First, the Parliament should use the forthcoming hearings to call on the European Commission to coordinate an ambitious collective pledge to increase EU resettlement numbers to 30,000 next year, reaching 250,000 refugees by 2025. The first Global Refugee Forum in December 2019, which will take place one year after the affirmation of the historic Global Compact on Refugees, would be an ideal opportunity for the EU to make this pledge.

This would send a crucial signal of international solidarity and responsibility-sharing at a time when displacement remains at a record high and the international humanitarian system faces numerous threats.

The Parliament should pressure both incoming European Commissioner Ylva Johannsson and Vice President Margaritis Schinas responsible for migration, ensuring that EU funding is available upfront to offer financial incentives to Member States to bring forward their commitments, rather than making an increase in available budget under the Asylum, Migration and Integration Fund dependent on the pledges.

“MEPs should urge the Finnish Presidency to encourage Member States to reach a swift agreement with the European Parliament that reflects the word and spirit of the agreement reached in 2018”

Second, the new Parliament should prioritise re-starting the negotiations on an EU-wide resettlement law, the Union Resettlement Framework.

MEPs should urge the Finnish Presidency to encourage Member States to reach a swift agreement with the European Parliament that reflects the word and spirit of the agreement reached in 2018. This met the criteria for an ambitious, humanitarian resettlement framework and could become a first step towards a sustainable response to displacement.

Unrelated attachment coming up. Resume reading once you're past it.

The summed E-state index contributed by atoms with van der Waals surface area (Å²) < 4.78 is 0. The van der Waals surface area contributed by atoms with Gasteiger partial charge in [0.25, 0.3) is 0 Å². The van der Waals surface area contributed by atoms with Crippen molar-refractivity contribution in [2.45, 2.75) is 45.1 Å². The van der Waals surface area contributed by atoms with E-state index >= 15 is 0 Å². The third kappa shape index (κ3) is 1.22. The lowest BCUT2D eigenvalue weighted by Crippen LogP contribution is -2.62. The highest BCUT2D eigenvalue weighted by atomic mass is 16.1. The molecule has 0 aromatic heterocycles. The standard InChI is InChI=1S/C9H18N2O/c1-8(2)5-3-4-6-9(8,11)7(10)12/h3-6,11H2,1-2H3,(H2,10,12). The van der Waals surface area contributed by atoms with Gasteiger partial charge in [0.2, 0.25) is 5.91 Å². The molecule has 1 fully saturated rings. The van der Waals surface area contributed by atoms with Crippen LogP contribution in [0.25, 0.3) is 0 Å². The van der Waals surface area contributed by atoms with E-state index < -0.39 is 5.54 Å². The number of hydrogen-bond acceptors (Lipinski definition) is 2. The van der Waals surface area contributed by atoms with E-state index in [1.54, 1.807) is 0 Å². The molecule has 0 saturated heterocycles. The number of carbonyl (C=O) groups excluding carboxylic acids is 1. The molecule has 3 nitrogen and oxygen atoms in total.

Third, the European Parliament should further consider splitting the Union Resettlement Framework from the remaining Common European Asylum System package. This would allow for the adoption of this crucial framework, which is tantalisingly close to completion.

It would send an important political signal on the EU’s intentions to respect its international obligations and demonstrate solidarity with the developing countries hosting the majority of the world’s refugees.

Inaction is no longer an option; vulnerabilities are already increasing and refugee-hosting regions in the global South are becoming increasingly unstable as the result of the lack of EU leadership.

By urgently adopting a protection-focused Union Resettlement Framework, and collectively pledging to resettle 250,000 refugees by 2025, the Union can truly demonstrate global leadership in the search for a more sensible and humane response to migration.

About the author

David Miliband is President and CEO of the International Rescue Committee (IRC).

Interested in this content?

Sign up to our free daily email bulletins.


Share this page



Related Partner Content

European Arrest Warrant comes under renewed scrutiny
16 November 2017

The EAW system has quite rightly once again come under the media spotlight, writes Willy Fautré

Morocco: Advancing women's rights
28 June 2018

Morocco’s willingness to tackle gender equality is setting an example for the EU’s southern neighbourhood, writes Jeanne Laperrouze.